Helping the Angel Tree is easy. Several area businesses including Walmart, First Citizens Bank, Curves and Gus’ Family Restaurant have Christmas trees covered in white paper ornaments. That ornament is a child’s wish list for two Christmas gifts, ranging from toys and games to CDs and make-up. You buy the gifts and take them to the Church of Lancaster, which is the drop-off point.

And when it comes to drop-off points, Mackey and his brothers in Christ are looking for a few bicycles. They can be dropped off at Gonzie & Sons Assembly Shop at 1777 Great Falls Highway. The shop will be a noisy place Saturday with bicycle repairs going full tilt. If you have a bicycle that you would like to donate and it needs to be picked up, call Mackey at (803) 287-3556.

“It doesn’t just have to be a bicycle, either,” Mackey said. “If you have something you aren’t using and have just pushed aside, we’ll come after it.

“And if you want it to be anonymous, we can do that too,” Mackey said, laughing. “We’re willing to pick them up with blindfolds on, if that’s what it takes.”

Want to help?

There are several local causes that need assistance this Christmas. Here are four you may want to consider:

– A Child’s Hometown Christmas

Fill a reusable canvas-type shopping bag (at least 12 inches tall) with items such as small toys, balls, 12-inch-tall stuffed animals, school supplies, hard candy and hygiene items. DO NOT include used or damaged items, play weapons, chocolate (that may melt) or anything in liquid or glass containers. Indicate the age and gender the gift bag is for by tying a label to the bag.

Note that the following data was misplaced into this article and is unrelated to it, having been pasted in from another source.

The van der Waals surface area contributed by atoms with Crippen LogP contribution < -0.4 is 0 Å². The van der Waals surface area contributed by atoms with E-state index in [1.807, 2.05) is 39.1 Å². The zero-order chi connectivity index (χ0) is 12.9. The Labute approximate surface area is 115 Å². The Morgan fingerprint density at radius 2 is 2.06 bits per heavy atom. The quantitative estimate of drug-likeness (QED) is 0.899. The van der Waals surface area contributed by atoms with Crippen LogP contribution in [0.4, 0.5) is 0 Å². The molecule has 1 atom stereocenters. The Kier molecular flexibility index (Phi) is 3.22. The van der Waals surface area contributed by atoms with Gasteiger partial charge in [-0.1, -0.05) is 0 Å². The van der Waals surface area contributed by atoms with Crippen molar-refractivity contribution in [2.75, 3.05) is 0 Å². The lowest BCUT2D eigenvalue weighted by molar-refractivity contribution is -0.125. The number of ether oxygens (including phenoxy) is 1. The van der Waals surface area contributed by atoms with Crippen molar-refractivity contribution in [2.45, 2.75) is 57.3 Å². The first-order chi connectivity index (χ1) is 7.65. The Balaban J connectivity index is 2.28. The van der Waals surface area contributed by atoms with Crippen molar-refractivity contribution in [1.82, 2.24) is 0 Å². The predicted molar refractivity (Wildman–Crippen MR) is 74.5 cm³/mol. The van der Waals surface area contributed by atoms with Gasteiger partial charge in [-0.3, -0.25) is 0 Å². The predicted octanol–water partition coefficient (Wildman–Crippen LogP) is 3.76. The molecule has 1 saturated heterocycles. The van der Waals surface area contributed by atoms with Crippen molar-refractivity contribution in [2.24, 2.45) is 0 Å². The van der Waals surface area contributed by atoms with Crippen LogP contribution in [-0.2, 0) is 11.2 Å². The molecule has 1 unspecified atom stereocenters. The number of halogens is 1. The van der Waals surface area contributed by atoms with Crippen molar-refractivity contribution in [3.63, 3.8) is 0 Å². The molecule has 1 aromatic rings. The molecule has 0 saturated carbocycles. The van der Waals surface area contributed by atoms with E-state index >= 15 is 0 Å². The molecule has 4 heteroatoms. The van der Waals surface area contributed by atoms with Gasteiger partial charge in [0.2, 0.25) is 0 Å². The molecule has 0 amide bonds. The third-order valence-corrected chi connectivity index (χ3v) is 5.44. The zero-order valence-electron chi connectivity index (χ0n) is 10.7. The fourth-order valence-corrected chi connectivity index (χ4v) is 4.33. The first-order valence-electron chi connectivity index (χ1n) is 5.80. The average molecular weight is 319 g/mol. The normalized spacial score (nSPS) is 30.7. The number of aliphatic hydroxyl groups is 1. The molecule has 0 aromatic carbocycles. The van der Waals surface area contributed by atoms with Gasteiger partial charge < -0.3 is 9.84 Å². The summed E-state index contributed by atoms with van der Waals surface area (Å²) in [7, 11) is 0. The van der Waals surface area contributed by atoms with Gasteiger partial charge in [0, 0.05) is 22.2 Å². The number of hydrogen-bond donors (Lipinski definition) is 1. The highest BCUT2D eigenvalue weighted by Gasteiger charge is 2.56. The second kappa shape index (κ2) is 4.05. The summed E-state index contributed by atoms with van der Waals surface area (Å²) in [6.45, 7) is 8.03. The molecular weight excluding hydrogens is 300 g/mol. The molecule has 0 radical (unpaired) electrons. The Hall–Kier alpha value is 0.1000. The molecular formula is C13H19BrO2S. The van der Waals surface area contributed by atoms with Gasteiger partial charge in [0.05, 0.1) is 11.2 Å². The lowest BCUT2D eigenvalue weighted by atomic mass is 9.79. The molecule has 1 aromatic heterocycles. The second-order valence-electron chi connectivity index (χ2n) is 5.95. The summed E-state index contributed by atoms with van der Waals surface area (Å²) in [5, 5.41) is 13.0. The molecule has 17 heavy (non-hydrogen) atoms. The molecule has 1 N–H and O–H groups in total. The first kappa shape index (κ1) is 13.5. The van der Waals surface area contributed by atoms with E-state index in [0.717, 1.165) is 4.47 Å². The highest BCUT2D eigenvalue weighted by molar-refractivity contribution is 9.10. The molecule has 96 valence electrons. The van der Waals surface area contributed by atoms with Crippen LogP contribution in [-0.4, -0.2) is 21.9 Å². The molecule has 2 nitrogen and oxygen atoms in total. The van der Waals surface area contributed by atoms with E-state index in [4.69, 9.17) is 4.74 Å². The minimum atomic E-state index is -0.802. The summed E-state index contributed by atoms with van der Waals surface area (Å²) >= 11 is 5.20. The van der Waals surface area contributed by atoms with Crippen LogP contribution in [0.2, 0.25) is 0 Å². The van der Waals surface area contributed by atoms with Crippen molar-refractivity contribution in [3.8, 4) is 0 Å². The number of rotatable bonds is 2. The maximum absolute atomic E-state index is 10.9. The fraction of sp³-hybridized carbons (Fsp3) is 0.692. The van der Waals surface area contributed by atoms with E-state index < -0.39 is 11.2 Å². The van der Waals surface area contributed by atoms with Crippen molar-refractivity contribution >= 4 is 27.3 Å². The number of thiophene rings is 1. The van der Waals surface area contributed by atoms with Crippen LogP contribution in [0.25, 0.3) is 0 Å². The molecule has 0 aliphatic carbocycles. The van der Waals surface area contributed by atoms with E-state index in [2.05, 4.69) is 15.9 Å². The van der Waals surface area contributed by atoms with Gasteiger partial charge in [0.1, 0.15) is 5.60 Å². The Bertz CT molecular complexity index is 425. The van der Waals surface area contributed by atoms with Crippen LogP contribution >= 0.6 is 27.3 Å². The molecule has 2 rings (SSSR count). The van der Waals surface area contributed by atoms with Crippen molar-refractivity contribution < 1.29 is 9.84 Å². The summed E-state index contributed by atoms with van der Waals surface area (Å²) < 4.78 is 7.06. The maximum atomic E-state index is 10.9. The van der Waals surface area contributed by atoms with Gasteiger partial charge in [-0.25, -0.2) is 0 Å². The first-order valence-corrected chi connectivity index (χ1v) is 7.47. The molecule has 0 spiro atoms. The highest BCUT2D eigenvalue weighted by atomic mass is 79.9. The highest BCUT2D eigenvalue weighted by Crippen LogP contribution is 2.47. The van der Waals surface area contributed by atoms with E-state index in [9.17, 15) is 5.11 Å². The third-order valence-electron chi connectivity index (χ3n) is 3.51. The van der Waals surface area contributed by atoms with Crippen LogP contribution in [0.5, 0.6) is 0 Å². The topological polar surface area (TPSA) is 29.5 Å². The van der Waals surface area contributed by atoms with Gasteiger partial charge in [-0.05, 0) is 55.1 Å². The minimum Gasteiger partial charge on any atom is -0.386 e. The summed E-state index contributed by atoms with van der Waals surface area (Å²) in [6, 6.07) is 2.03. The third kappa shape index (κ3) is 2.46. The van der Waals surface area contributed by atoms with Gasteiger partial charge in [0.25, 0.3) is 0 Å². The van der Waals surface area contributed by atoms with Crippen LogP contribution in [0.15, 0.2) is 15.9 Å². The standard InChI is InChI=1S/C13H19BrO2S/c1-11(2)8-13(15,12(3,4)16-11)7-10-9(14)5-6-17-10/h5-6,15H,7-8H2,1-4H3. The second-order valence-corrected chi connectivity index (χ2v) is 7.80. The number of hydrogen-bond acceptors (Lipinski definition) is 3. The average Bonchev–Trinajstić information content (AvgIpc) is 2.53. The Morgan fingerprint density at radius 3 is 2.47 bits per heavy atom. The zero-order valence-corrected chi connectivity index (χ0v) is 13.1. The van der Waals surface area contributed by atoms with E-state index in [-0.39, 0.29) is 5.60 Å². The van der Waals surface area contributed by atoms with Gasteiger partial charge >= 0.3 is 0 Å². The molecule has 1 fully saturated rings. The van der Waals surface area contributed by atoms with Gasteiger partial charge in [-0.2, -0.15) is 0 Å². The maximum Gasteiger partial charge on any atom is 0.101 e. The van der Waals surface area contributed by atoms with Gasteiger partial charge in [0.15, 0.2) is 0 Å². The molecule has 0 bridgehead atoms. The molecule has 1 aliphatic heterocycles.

Deliver bags to Pleasant Dale Baptist Church, 133 S. Potter Road, Lancaster by Wednesday. You can set up a delivery time by calling Jane Watts, (803) 804-8074; Ginger Trujillo, (803) 285-5447; or the Rev. Jessie Adams, (803) 320-1753.

INFORMATION: (803) 320-1753 or (803) 283-8377.

– Ward Faulkenberry Memorial Christmas Basket

To donate to the fund, make checks out to 'Christmas Basket Fund' and either drop them off at The Lancaster News, 701 N. White St. or send to “Christmas Basket Fund,” P.O. Box 166 Lancaster, SC 29721. For more information, call HOPE in Lancaster at (803) 286-4673.

Pleasant Grove Missionary Baptist Church bicycle drive

The brotherhood of Pleasant Grove Missionary Baptist Church is collecting used bicycles to recondition and give away as Christmas gifts. To donate a bike, take it to Gonzie and Sons Assembly Shop, 1777 Great Falls Highway (near Piggly Wiggly). To schedule a pick up, call Mackey at (803) 287-3556. Monetary donations should be sent to Pleasant Grove Missionary Baptist Church bike fund, P.O. Box 426, Lancaster, SC 29721.

INFORMATION: (803) 287-3556

Christian Services’ Angel Tree

Christian Services’ Angel Tree  collects Christmas gifts for needy Lancaster County children during the holiday season. You may get a name tag from a tree at area businesses such as Walmart and buy that child a gift or you may just buy a gift for a child. You’re asked to bring your gifts to the Church of Lancaster at 206 Mercy Drive from 8 a.m. to 5 p.m. Monday through Friday. You may call Marcine Bufford at (803) 286-5112 or (803) 235-0560 for details.

– Greg Summers is features editor of The Lancaster News